It is impossible to know what the interviewer will ask you. However, we suggest having a few stories from your past experiences ready so that you can adapt to different questions. When in the interview, don’t worry if you take some time to think and prepare your answer.. It’s okay to take a few seconds to think about it and structure your answer correctly. 

Once you have your example in mind, it’s time to apply the STAR method!

Example question: "What is the most challenging sale you've made?" 

1. Situation

Start by describing a specific event or situation, try to go to the point and avoid including unnecessary details that are not relevant to the final outcome. Your objective in this stage is to provide a clear image of the situation you were in and highlight the difficulties and challenges you were facing.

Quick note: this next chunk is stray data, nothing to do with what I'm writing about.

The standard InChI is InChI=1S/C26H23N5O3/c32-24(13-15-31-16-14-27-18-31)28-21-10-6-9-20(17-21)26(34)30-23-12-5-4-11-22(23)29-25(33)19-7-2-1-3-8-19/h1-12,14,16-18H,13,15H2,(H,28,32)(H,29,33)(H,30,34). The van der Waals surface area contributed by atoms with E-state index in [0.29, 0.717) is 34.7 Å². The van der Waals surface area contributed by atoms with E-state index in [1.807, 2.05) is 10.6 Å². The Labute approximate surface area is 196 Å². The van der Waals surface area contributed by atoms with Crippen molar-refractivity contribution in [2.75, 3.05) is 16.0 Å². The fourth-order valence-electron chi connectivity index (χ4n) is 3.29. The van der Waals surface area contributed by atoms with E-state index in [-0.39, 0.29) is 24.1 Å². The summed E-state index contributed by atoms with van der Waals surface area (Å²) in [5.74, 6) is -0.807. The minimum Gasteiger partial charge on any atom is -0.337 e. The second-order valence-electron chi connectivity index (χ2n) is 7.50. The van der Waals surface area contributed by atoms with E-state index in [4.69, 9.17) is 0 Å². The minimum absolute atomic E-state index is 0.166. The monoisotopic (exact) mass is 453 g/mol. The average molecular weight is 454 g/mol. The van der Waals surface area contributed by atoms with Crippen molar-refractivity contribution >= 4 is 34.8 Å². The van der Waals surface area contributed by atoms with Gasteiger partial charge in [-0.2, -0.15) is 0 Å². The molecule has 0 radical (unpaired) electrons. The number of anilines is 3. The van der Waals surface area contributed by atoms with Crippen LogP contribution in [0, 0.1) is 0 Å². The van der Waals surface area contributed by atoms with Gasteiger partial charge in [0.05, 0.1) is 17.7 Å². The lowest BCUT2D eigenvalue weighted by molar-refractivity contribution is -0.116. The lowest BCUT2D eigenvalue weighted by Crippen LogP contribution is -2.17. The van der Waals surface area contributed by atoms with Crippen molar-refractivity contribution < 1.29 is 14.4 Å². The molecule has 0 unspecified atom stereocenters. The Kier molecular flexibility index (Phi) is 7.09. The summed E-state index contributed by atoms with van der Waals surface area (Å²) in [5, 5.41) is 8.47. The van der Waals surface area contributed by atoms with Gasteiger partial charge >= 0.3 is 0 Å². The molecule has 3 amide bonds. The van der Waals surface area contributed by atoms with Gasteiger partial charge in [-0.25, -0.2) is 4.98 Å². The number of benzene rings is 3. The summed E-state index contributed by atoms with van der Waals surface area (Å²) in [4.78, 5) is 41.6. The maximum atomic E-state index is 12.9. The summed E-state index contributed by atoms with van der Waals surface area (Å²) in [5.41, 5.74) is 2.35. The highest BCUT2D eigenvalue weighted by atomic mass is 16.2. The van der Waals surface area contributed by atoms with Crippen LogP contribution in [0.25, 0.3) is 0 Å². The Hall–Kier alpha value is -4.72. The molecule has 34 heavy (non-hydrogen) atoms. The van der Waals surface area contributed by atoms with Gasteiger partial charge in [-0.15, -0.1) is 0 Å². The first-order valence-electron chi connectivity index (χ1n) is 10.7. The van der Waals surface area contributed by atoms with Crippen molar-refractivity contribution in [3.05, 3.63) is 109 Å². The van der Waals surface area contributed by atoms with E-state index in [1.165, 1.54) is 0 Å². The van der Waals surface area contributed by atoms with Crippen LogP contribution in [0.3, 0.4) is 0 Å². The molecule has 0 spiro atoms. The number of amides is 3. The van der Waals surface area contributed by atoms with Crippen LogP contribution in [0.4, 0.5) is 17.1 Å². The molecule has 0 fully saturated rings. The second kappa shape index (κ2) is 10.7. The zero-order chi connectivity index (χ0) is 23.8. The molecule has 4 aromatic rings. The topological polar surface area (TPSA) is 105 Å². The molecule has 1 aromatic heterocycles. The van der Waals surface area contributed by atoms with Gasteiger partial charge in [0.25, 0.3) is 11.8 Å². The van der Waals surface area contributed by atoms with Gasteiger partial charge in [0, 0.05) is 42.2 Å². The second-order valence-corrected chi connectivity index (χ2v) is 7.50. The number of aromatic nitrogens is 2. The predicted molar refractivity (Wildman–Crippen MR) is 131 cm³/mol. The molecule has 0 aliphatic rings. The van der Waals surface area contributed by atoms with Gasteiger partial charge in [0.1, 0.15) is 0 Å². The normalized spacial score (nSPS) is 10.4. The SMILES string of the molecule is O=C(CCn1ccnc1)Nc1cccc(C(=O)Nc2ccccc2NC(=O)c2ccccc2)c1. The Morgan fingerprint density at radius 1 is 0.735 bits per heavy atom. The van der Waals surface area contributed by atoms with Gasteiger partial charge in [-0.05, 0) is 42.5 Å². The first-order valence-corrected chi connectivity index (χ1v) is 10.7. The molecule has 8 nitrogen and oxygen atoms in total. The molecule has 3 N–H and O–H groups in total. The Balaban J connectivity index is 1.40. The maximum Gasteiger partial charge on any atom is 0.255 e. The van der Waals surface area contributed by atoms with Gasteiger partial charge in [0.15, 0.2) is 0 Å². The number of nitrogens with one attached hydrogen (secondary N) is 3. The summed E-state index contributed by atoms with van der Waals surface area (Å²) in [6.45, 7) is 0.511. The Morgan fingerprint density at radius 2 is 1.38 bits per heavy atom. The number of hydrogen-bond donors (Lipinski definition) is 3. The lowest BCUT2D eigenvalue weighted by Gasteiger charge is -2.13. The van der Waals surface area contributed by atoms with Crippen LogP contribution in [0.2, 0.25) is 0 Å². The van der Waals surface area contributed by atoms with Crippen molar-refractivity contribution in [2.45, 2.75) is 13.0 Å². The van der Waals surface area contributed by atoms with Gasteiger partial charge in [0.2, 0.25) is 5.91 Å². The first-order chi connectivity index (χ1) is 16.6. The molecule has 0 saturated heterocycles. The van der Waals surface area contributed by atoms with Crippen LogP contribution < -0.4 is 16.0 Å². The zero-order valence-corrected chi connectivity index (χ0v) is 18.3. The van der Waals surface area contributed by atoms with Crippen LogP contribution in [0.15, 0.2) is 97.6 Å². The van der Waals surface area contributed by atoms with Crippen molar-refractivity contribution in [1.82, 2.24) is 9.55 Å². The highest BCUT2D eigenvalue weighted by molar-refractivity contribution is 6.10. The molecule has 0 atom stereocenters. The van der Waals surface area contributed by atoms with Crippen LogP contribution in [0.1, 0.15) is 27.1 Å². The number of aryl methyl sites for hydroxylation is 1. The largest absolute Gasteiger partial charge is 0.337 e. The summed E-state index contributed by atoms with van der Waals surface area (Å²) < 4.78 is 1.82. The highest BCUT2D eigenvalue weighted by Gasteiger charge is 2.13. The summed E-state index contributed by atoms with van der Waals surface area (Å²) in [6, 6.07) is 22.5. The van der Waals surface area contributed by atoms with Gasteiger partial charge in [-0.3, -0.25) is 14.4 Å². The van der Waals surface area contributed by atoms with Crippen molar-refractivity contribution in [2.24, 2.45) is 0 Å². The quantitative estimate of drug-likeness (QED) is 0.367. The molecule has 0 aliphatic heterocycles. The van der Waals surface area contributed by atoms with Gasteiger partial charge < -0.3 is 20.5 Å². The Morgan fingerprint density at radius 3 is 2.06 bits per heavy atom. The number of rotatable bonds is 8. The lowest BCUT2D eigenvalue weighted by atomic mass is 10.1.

Example (Situation): “In my last role as an Account Executive, I spent 5 months going back and forth with a client that had the potential to become the biggest deal in the history of the company. This was significant as our sales cycle was usually never more than 2 months. They had many decision-makers and were very picky about the product they chose to invest in. When I thought the sale was closed, some new person stepped in with new concerns and we had to begin all over again.” 

2. Task

At this stage, describe what your responsibility was in that situation. In other words, discuss the goal or task set out for you... The interviewer must understand what your role responsibilities were at the time. This section requires a lot less amount of time than explaining the situation. Again, consider just one or two points that best illustrate the task you needed to complete.

Example (Task): "I hadn’t had the best start to the year and was far off my mid-year quota. This client would mean almost my full yearly quota in terms of revenue. I was the only account executive in charge of the deal and 100% responsible for closing the sale." 

3. Action